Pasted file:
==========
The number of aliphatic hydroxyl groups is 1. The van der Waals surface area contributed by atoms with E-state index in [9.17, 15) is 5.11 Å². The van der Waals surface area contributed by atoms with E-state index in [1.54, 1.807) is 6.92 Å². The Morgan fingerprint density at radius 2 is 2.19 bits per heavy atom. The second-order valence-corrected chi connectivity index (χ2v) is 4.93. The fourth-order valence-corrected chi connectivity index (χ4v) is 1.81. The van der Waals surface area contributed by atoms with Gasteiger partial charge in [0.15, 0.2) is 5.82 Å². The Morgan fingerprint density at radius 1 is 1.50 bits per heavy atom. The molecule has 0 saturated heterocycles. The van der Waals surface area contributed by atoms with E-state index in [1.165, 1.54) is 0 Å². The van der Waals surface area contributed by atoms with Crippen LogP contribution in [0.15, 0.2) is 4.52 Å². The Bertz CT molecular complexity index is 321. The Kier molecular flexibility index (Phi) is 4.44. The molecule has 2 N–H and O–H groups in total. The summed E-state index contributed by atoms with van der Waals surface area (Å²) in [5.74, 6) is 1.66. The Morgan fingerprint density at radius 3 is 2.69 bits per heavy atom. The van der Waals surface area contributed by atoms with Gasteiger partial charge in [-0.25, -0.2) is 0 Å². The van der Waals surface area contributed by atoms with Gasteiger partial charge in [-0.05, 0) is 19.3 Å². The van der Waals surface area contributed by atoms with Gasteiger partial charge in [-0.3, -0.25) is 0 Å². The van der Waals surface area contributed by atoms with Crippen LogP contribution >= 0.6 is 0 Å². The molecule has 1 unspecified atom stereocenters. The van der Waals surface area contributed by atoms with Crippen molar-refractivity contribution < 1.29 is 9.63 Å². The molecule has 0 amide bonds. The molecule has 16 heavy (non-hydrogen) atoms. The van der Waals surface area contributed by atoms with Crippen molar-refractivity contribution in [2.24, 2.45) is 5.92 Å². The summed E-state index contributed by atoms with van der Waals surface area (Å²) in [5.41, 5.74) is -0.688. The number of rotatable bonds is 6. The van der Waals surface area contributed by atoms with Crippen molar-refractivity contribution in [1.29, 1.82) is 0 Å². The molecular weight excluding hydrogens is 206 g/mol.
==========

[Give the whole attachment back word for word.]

The number of aliphatic hydroxyl groups is 1. The van der Waals surface area contributed by atoms with E-state index in [9.17, 15) is 5.11 Å². The van der Waals surface area contributed by atoms with E-state index in [1.54, 1.807) is 6.92 Å². The Morgan fingerprint density at radius 2 is 2.19 bits per heavy atom. The second-order valence-corrected chi connectivity index (χ2v) is 4.93. The fourth-order valence-corrected chi connectivity index (χ4v) is 1.81. The van der Waals surface area contributed by atoms with Gasteiger partial charge in [0.15, 0.2) is 5.82 Å². The Morgan fingerprint density at radius 1 is 1.50 bits per heavy atom. The molecule has 0 saturated heterocycles. The van der Waals surface area contributed by atoms with E-state index in [1.165, 1.54) is 0 Å². The van der Waals surface area contributed by atoms with Crippen LogP contribution in [0.15, 0.2) is 4.52 Å². The Bertz CT molecular complexity index is 321. The Kier molecular flexibility index (Phi) is 4.44. The molecule has 2 N–H and O–H groups in total. The summed E-state index contributed by atoms with van der Waals surface area (Å²) in [5.74, 6) is 1.66. The Morgan fingerprint density at radius 3 is 2.69 bits per heavy atom. The van der Waals surface area contributed by atoms with Gasteiger partial charge in [-0.25, -0.2) is 0 Å². The van der Waals surface area contributed by atoms with Gasteiger partial charge in [-0.05, 0) is 19.3 Å². The van der Waals surface area contributed by atoms with Gasteiger partial charge in [-0.3, -0.25) is 0 Å². The van der Waals surface area contributed by atoms with Crippen LogP contribution >= 0.6 is 0 Å². The molecule has 1 unspecified atom stereocenters. The van der Waals surface area contributed by atoms with Crippen molar-refractivity contribution < 1.29 is 9.63 Å². The molecule has 0 amide bonds. The molecule has 16 heavy (non-hydrogen) atoms. The van der Waals surface area contributed by atoms with Crippen molar-refractivity contribution in [2.24, 2.45) is 5.92 Å². The summed E-state index contributed by atoms with van der Waals surface area (Å²) in [5.41, 5.74) is -0.688. The number of rotatable bonds is 6. The van der Waals surface area contributed by atoms with Crippen molar-refractivity contribution in [1.29, 1.82) is 0 Å². The molecular weight excluding hydrogens is 206 g/mol.